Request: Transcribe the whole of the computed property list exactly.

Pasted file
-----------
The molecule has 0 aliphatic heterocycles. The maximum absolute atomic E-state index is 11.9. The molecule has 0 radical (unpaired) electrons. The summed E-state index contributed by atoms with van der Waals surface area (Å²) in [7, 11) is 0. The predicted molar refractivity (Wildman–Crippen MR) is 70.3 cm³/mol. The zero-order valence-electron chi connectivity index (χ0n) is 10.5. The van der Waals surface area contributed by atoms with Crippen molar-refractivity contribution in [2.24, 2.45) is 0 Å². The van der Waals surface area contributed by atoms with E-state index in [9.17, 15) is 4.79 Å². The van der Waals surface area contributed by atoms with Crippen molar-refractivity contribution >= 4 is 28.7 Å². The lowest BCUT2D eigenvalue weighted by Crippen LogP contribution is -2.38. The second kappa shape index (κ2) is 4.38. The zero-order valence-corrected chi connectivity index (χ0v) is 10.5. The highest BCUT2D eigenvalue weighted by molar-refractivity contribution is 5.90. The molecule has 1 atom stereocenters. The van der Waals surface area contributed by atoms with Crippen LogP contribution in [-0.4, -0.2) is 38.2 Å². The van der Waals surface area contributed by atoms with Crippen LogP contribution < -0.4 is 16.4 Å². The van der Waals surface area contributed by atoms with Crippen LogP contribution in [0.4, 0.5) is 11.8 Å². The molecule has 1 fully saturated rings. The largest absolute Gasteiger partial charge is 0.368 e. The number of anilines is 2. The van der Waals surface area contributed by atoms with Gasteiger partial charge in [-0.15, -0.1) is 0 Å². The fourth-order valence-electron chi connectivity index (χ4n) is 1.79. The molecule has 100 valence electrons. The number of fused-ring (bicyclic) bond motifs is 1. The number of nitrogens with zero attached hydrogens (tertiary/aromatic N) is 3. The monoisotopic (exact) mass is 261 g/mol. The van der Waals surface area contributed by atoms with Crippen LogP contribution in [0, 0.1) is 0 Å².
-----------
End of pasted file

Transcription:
The molecule has 0 aliphatic heterocycles. The maximum absolute atomic E-state index is 11.9. The molecule has 0 radical (unpaired) electrons. The summed E-state index contributed by atoms with van der Waals surface area (Å²) in [7, 11) is 0. The predicted molar refractivity (Wildman–Crippen MR) is 70.3 cm³/mol. The zero-order valence-electron chi connectivity index (χ0n) is 10.5. The van der Waals surface area contributed by atoms with Crippen molar-refractivity contribution in [2.24, 2.45) is 0 Å². The van der Waals surface area contributed by atoms with E-state index in [9.17, 15) is 4.79 Å². The van der Waals surface area contributed by atoms with Crippen molar-refractivity contribution >= 4 is 28.7 Å². The lowest BCUT2D eigenvalue weighted by Crippen LogP contribution is -2.38. The second kappa shape index (κ2) is 4.38. The zero-order valence-corrected chi connectivity index (χ0v) is 10.5. The highest BCUT2D eigenvalue weighted by molar-refractivity contribution is 5.90. The molecule has 1 atom stereocenters. The van der Waals surface area contributed by atoms with Crippen LogP contribution in [-0.4, -0.2) is 38.2 Å². The van der Waals surface area contributed by atoms with Crippen LogP contribution < -0.4 is 16.4 Å². The van der Waals surface area contributed by atoms with Crippen LogP contribution in [0.4, 0.5) is 11.8 Å². The molecule has 1 fully saturated rings. The largest absolute Gasteiger partial charge is 0.368 e. The number of anilines is 2. The van der Waals surface area contributed by atoms with Gasteiger partial charge in [-0.15, -0.1) is 0 Å². The fourth-order valence-electron chi connectivity index (χ4n) is 1.79. The molecule has 100 valence electrons. The number of fused-ring (bicyclic) bond motifs is 1. The number of nitrogens with zero attached hydrogens (tertiary/aromatic N) is 3. The monoisotopic (exact) mass is 261 g/mol. The van der Waals surface area contributed by atoms with Crippen LogP contribution in [0, 0.1) is 0 Å².